While changes to traditional IRAs, RMDs offer some benefits, there are tradeoffs.
Broad proposals are in the works in the retirement savings arena to ease rules on tax-deferred savings vehicles, make it easier for employers to offer 401(k)-type savings plans and also convert balances into annuities for lifetime income.
In late May, the House of Representatives overwhelmingly passed the Setting Every Community Up for Retirement Enhancement Act of 2019 (SECURE). Key provisions within the SECURE Act offer more flexibility for when distributions would have to be taken out of tax-deferred accounts. On the flip side, the Act takes direct aim at estate planning strategies that enable heirs of traditional IRAs to stretch out those payments throughout their lifetimes.
In addition to the SECURE Act, there are other legislative proposals winding their way in the Senate, known as the Retirement Enhancement and Savings Act of 2019 (RESA), and the Retirement Security and Savings Act of 2019 (RSSA).
The SECURE Act would repeal the age cap for contributing to a traditional individual retirement account (IRA). Currently, if you have a traditional IRA you aren’t able to contribute to it after age 70½. That is different from Roth IRAs, which don’t have age caps, though the amount you can contribute begins to be phased out above $122,000 for single filers and $193,000 for married, joint filers.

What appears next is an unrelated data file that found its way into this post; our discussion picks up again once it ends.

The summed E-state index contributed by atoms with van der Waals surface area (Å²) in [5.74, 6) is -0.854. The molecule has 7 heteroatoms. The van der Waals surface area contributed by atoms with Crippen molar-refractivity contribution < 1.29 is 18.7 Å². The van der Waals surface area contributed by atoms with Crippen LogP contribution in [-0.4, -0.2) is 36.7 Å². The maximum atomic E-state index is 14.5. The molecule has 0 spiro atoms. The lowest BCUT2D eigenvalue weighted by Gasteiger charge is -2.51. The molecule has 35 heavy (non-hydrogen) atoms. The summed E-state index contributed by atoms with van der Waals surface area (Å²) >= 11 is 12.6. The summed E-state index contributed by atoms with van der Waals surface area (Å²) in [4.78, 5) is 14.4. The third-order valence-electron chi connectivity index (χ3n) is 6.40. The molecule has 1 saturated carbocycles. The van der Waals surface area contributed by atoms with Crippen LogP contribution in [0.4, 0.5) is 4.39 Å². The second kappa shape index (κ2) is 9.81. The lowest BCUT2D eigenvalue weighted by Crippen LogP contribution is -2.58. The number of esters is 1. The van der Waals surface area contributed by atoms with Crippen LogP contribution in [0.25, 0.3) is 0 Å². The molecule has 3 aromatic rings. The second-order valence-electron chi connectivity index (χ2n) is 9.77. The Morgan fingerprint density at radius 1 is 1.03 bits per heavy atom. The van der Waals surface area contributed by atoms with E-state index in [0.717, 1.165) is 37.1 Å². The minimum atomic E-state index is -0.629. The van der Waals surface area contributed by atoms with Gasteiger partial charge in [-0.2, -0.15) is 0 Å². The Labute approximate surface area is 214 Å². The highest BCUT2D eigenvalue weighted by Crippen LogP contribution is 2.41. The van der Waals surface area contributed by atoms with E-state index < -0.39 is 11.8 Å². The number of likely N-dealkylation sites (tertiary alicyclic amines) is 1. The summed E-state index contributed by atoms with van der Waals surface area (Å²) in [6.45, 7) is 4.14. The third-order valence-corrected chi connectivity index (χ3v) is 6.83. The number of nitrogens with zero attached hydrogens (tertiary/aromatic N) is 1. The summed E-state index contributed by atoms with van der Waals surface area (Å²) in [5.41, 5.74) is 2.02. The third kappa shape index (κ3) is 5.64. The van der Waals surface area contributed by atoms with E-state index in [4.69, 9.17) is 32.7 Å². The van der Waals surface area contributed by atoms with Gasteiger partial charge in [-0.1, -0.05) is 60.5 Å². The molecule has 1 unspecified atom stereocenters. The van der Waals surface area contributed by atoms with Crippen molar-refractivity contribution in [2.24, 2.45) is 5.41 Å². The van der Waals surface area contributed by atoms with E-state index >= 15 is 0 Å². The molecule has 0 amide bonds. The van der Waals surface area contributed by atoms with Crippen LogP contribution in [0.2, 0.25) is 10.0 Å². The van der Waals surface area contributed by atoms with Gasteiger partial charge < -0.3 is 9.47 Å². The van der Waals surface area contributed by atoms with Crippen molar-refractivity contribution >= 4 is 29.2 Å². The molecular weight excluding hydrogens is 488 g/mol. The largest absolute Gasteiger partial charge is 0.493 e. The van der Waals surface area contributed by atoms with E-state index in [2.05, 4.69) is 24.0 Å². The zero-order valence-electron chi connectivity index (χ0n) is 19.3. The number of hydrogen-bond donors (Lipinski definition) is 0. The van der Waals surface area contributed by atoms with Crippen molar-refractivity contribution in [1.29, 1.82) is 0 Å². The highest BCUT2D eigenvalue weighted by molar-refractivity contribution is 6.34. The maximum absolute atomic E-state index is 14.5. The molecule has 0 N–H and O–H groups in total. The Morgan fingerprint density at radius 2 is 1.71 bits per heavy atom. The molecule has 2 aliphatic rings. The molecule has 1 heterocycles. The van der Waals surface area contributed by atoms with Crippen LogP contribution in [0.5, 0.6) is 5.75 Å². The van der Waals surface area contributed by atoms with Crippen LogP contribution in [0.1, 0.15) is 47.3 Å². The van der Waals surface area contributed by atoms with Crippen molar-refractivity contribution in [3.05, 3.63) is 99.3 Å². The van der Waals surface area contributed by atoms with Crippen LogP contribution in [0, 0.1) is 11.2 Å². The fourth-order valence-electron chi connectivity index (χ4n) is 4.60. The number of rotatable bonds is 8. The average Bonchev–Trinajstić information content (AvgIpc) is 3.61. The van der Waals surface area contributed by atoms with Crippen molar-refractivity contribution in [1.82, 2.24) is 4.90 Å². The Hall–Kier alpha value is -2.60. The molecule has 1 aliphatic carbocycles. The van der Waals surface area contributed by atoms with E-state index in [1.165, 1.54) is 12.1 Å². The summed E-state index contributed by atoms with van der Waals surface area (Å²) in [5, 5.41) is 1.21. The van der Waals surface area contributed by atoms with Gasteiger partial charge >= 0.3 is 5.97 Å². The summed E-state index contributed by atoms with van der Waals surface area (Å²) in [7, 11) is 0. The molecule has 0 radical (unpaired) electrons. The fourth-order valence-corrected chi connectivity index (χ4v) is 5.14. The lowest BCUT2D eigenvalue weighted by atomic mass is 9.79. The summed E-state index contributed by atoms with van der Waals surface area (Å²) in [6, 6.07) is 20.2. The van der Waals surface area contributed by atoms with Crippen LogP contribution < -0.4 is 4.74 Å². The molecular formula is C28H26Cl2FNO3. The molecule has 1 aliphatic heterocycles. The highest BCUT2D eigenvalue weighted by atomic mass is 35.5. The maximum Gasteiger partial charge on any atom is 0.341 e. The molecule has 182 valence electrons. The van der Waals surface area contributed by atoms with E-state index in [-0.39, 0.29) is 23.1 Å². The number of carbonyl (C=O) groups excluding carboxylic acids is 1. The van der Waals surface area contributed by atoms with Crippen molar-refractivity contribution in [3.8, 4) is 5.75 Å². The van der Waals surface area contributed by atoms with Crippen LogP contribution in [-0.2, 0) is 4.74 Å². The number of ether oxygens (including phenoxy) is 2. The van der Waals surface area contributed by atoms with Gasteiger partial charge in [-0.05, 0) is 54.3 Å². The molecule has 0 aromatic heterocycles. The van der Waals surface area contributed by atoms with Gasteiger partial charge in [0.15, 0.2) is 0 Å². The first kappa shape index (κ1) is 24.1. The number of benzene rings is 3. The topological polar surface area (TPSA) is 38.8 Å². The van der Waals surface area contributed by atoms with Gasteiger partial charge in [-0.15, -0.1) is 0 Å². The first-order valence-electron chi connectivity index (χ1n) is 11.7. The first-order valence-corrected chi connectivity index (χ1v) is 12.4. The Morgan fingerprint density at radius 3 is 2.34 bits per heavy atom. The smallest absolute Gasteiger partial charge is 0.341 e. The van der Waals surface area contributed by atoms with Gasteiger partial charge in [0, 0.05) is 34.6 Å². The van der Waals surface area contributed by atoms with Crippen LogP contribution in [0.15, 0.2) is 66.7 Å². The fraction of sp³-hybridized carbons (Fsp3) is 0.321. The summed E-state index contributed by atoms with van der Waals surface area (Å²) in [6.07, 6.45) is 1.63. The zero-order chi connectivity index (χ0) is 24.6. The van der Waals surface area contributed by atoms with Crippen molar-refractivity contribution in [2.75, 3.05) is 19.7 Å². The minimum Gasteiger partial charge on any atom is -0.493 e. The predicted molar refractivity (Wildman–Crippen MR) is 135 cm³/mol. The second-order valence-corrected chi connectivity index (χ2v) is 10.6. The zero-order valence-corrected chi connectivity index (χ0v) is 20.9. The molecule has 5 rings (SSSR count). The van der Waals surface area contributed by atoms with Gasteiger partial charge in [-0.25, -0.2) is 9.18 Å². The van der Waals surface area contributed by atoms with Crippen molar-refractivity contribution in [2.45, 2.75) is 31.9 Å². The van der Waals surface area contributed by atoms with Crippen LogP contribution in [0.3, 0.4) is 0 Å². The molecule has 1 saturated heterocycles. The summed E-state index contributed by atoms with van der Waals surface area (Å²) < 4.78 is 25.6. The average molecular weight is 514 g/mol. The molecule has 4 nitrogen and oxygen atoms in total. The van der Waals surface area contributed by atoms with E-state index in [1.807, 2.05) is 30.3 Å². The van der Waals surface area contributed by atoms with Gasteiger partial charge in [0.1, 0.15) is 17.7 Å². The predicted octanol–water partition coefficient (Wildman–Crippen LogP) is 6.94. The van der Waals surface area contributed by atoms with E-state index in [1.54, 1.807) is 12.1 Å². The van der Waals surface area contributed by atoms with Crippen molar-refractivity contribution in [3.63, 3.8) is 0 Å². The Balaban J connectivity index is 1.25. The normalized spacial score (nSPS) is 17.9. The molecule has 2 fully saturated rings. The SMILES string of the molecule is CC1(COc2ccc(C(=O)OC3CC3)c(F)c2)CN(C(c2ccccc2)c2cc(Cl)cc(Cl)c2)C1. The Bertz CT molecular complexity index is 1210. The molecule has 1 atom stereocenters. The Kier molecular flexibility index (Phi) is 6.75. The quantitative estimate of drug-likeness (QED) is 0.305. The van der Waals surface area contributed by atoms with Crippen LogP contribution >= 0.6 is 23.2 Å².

The act would increase the starting age for required minimum distributions (RMDs) to 72, up from 70½. This provides an additional 18 months of tax-deferred growth for tax-qualified plans. It also could mean a higher RMD if you were to leave that money in the account until age 72 – because of the potential for the account’s growth and shorter life expectancy (that is, if the life expectancy tables used to calculate RMDs aren’t updated).
The “Stretch” IRA would be eliminated for non-spouse heirs. This essentially means that heirs who aren’t spouses would no longer be able to stretch out required minimum distributions from inherited tax-qualified accounts like IRAs and defined contribution plans over their lifetimes. Some beneficiaries would be exempt, including the disabled or chronically ill, minors, and individuals less than 10 years younger than the account owner. Those not meeting that criteria would have to withdraw the money over a 10-year timeframe under the SECURE Act. That time frame compresses to within five years under the RESA bill in the Senate if the account value exceeds $400,000.
For the various changes to take effect in the various bills, lawmakers from the House and Senate would have to reconcile any differences before a full House and Senate vote. That means it is still early days, as they say, with regards to the changes. However, we think it is important for you to consider looking into other strategies and options if what is, in essence, the “death” of the Stretch IRA is incorporated into law and the tax code.
Let’s talk about tax planning, your tax-deferred qualified accounts, ways to minimize taxation during retirement, and ways you can transfer wealth to your heirs in a tax-advantaged manner. Call your Silverhawk Private Wealth financial planner at 480.296.0200.